A girl's beloved dog, a grisly nightmare
By Mary Lynn Smith, Star Tribune
Crystal Brown's world was turned upside down a month ago when Chevy, her 4-year-old Australian shepherd mix, didn't come home.
"I told him everything and he never shared any of my secrets," said Crystal, 17, who has had some troubled times in her young life. Chevy was her therapy dog, and she leaned on him for comfort and support.
Two weeks ago, a gift-wrapped box was left at the house where she lives with her grandmother in St. Paul's Rice Street area. Inside the box, Crystal was horrified to find her dog's head.
"This was so cruel," Crystal said Wednesday. "This is one sick, twisted person."
The incident is considered so shocking that the Humane Society of the United States announced Wednesday that it was offering a reward of up to $2,500 for information leading to an arrest and conviction.
Homicide investigators are looking into the case because of the "implied" terroristic threat, St. Paul Police Sgt. Jim Gray said.
"This was extraordinarily heinous," said Dale Bartlett, the Humane Society's deputy manager for animal cruelty issues. "I deal with hundreds and hundreds of cruelty cases each year. When I read about this case, it took my breath away. It's horrible."
This case, Bartlett said, is far worse than a recent episode in Oshkosh, Wis., where a 49-year-old man decapitated two of his kittens because "they were annoying."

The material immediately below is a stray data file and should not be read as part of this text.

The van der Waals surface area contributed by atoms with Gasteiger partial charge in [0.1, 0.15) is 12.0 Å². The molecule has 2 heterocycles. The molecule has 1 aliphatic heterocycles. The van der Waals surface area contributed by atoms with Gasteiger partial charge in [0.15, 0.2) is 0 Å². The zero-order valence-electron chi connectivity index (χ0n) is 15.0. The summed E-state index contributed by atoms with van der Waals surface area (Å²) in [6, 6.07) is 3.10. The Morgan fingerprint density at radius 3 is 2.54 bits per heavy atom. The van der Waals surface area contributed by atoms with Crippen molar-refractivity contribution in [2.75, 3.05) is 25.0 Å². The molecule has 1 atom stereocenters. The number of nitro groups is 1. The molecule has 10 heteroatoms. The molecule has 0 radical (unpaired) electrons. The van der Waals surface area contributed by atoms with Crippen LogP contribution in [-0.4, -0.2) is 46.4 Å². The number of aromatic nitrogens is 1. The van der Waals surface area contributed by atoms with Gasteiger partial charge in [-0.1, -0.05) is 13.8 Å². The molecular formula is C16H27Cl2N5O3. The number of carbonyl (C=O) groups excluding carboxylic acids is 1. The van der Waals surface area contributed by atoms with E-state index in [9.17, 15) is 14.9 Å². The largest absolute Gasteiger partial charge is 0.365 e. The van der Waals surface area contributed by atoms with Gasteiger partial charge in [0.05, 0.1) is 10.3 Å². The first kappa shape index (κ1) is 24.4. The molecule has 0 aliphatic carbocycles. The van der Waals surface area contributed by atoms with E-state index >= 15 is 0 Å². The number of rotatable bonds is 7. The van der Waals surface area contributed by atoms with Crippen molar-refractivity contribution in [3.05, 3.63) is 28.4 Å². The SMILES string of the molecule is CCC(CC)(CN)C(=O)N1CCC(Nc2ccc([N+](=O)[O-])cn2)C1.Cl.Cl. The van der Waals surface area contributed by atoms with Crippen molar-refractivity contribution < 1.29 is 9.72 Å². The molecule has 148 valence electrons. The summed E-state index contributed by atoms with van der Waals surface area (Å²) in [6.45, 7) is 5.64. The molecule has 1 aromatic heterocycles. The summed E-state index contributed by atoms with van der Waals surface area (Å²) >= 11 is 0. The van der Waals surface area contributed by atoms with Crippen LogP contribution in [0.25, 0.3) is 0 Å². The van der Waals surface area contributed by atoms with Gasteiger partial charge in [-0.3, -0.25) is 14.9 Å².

Sending the dog's head to the teenager was a malicious act, Bartlett said. "That level of depravity is beyond belief."
Shirley Brown, Crystal's grandmother, said that Chevy wandered off after she let him out one night in mid-February.
'It was just me and him'
Crystal peppered the neighborhood with "missing" posters, and went door to door with two photos of Chevy in hopes that someone had spotted him. She rode the bus countless times to the St. Paul animal shelter and called there "thousands of times," she said.
"I felt empty," Crystal said. "I couldn't talk to anyone. He was my dog. It was just me and him."
Then Shirley Brown came home one day and found a box wrapped in red paper on her front steps, with batteries taped to the box. "Congratulations Crystal," the note said. "This side up. Batteries included."
Shirley Brown placed the box on her granddaughter's bedroom dresser. "I was surprised and excited," Crystal said. "I thought it was a gift from my cousin."
She tore off the paper and ripped open the box. Inside, she found valentine candy and a black garbage bag. And then she saw her dog's face.
Crystal screamed and ran to the kitchen to find her grandmother: "Is this my dog, Grandma? No! That's not my dog? Is it my dog?"
An isolated incident
Gray said that investigators believe the case is an isolated incident and that the suspect knows the family. "We don't know what the motive would be," Gray said. "It's a terrible thing to do to someone's pet."
Anyone with information regarding this case is asked to call St. Paul police at 651-266-5659.
Chevy, Crystal said, was the best friend she ever had.
"He was more patient than any person I ever met. That dog waited for years for me to get myself together," said Crystal, who began to cry.
"That dog didn't care what I did, what I didn't do ... what anyone did to me. He didn't care about any of that. He just wanted to love me the way I loved him."
Crystal has a new puppy now, another Australian shepherd that she's named Diesel. The puppy's no Chevy. Not yet, anyway.
"Hopefully, he'll be my best friend," Crystal said. Hopefully, he will be my guide through life."
Mary Lynn Smith • 651-298-1550 • email@example.com
Thursday, March 15, 2007
I Don't Even Know What To Say
This article appeared in the online version of the (other) local paper today. Suffice it to say I'm speechless.